Unemployment has reduced dramatically, Chester's profile locally, nationally and internationally has been raised and the council, along with its partners, has lined up some major regeneration programmes which will deliver much needed improvements to important areas of the district.
STEPHEN EWBANK, Ellesmere Port & Neston Borough Council chief executive, took up the role in 1984.
He was educated at Lancaster Royal Grammar School (1956-1962) then studied for a Law degree at St Andrews University, obtaining a distinction in Scots Law (1962-1965).
After university he served articles of clerkship with the Town Clerk of the City of Lancaster, his hometown.
In 1968 he qualified as a Solicitor of the Supreme Court, working in Kidderminster in Worcestershire.
In 1977 he became Director of Legal and Administrative Services for Wyre Forest District Council where he remained until 1984.
For 23 years he has taken a special interest in regeneration.
He is married to Jane and has three grown up daughters. His interests include all types of sport.
ANNE BINGHAM-HOLMES joined Vale Royal Borough Council as chief executive in September 2000, having previously been Director of Community Services for Northampton Borough Council.
Throughout a long career in local government, Anne has worked for South Yorkshire County Council, Sheffield City Council and Barnsley Metropolitan Borough Council.
What the major players have to say >>>
WHAT THE MAJOR PLAYERS HAVE TO SAY
* Cheshire Chief Executive Jeremy Taylor welcomed the Secretary of State's decision to allow its submission for a single unitary council to go forward for consultation.
He stressed it was now vital stakeholders received all the information required to enable them to make an informed and evidence-based decision on the two submissions.
He said: 'The Government has now given us the opportunity to test the validity of our case, which we believe champions the best interests of everyone in Cheshire.'
* City council leader Cllr Paul Roberts (Lib Dem, Farndon) said: 'I think it's encouraging news that the Chester bid for dividing Cheshire into two unitaries - east and west - is going out to consultation by the government.
'There are a lot of benefits to unitary councils. They eliminate confusion as to who does what. This morning I had a phone call from someone livid about potholes and what was I going to do about it. I was trying to explain to him that's not our function and that I could ask highways to do something about it but I had no control over it.'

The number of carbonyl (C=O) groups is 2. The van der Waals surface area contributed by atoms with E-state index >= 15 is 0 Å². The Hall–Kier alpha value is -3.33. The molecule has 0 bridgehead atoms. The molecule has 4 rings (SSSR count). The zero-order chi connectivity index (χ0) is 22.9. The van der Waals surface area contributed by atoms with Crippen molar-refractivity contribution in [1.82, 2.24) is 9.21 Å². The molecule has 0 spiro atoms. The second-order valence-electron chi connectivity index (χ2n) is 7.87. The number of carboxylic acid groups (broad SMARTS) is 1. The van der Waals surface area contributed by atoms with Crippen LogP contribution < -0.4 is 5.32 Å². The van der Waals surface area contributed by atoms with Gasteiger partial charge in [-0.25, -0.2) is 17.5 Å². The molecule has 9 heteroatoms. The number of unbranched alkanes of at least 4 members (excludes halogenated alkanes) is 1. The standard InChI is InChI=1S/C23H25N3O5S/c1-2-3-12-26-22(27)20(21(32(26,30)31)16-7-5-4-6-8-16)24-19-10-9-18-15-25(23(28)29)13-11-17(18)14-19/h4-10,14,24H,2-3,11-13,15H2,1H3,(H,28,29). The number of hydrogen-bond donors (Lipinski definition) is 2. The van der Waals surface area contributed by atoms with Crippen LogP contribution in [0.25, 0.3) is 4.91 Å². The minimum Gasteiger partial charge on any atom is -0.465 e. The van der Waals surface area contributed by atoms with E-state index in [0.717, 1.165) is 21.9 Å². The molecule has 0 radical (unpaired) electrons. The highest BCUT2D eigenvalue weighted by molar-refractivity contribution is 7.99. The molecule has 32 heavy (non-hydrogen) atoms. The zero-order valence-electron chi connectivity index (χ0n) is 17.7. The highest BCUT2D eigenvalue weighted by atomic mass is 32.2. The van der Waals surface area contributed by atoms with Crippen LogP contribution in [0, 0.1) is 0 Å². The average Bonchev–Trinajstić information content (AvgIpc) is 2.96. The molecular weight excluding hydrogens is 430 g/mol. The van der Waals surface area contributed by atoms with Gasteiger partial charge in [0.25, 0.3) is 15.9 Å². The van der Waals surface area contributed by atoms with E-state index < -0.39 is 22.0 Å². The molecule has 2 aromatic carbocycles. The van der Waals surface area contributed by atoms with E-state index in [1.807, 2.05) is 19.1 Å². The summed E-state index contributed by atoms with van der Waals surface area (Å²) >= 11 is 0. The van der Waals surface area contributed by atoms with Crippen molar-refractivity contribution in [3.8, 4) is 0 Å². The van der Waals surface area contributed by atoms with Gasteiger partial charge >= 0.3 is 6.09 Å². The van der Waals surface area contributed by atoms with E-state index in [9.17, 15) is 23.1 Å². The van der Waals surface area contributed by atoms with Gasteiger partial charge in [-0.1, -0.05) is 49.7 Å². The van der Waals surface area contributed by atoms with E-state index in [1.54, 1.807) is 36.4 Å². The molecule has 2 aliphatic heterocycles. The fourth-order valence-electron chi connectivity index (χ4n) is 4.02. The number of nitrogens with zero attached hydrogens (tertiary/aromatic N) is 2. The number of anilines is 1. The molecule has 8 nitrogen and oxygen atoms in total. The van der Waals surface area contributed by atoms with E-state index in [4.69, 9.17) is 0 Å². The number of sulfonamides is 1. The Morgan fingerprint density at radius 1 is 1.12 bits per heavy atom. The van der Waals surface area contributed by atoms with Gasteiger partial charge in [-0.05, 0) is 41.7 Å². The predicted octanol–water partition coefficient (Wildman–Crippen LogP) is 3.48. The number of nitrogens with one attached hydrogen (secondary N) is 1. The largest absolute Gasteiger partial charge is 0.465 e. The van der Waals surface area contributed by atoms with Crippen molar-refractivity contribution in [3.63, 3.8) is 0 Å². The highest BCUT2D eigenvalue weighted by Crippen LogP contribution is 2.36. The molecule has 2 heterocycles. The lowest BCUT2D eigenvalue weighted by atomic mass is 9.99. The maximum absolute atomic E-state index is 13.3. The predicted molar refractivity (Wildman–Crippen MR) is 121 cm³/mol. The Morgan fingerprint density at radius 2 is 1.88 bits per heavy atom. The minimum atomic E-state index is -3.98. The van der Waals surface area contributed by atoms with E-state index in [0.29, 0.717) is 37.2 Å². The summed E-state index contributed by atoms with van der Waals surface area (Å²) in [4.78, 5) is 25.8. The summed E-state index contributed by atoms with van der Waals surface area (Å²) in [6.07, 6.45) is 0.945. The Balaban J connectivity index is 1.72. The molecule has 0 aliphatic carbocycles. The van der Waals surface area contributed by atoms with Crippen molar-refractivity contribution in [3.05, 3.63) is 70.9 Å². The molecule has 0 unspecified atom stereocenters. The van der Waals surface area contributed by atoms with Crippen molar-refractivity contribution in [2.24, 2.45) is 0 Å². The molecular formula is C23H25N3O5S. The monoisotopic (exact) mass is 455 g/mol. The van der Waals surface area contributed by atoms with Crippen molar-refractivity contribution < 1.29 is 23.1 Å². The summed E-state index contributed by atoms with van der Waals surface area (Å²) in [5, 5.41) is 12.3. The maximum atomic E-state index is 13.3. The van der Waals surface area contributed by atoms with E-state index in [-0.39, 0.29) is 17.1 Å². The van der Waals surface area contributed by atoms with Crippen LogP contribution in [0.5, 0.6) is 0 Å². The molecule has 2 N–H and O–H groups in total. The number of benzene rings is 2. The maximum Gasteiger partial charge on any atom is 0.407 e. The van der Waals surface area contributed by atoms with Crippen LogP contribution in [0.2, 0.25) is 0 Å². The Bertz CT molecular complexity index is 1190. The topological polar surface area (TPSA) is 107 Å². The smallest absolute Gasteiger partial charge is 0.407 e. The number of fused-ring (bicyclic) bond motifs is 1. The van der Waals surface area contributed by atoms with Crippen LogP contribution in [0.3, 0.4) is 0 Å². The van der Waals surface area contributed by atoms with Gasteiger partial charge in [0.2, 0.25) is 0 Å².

* Paul Durham, Chester City Council's chief executive, argued the county's proposal was 'unworkable', saying Cheshire was 'far too large' for one local authority.
He said: 'Our proposals are centred on improving things for residents by making a fresh start. They save taxpayers' money, even after paying for the costs of change; they reflect best practice and are deliverable.
'We look forward to working with our partners in local government to deliver this exciting new vision for local government in Cheshire.'
* Chester MP Christine Russell, who is backing the Chester and West Cheshire Council option, said: 'Discussions I have had with constituents over the years have led me to conclude there is genuine confusion among Council Tax-payers about which authority is responsible for which service and that cannot be a good thing.'
* Chester Conservatives have vowed to fight plans to scrap Chester City Council and are annoyed the public won't be consulted.
Tory city council deputy group leader Cllr Stephen Mosley (Handbridge & St Mary's) said: 'I am shocked that the Government has only decided to consult 'stakeholders', which means the councils and public-sector bodies, instead of launching a full public consultation.
'I am sure that if real people were asked they would vote overwhelmingly against these plans.'
* Ellesmere Port and Neston Borough Council leader Cllr Reg Chrimes ideally wanted Cheshire split into three.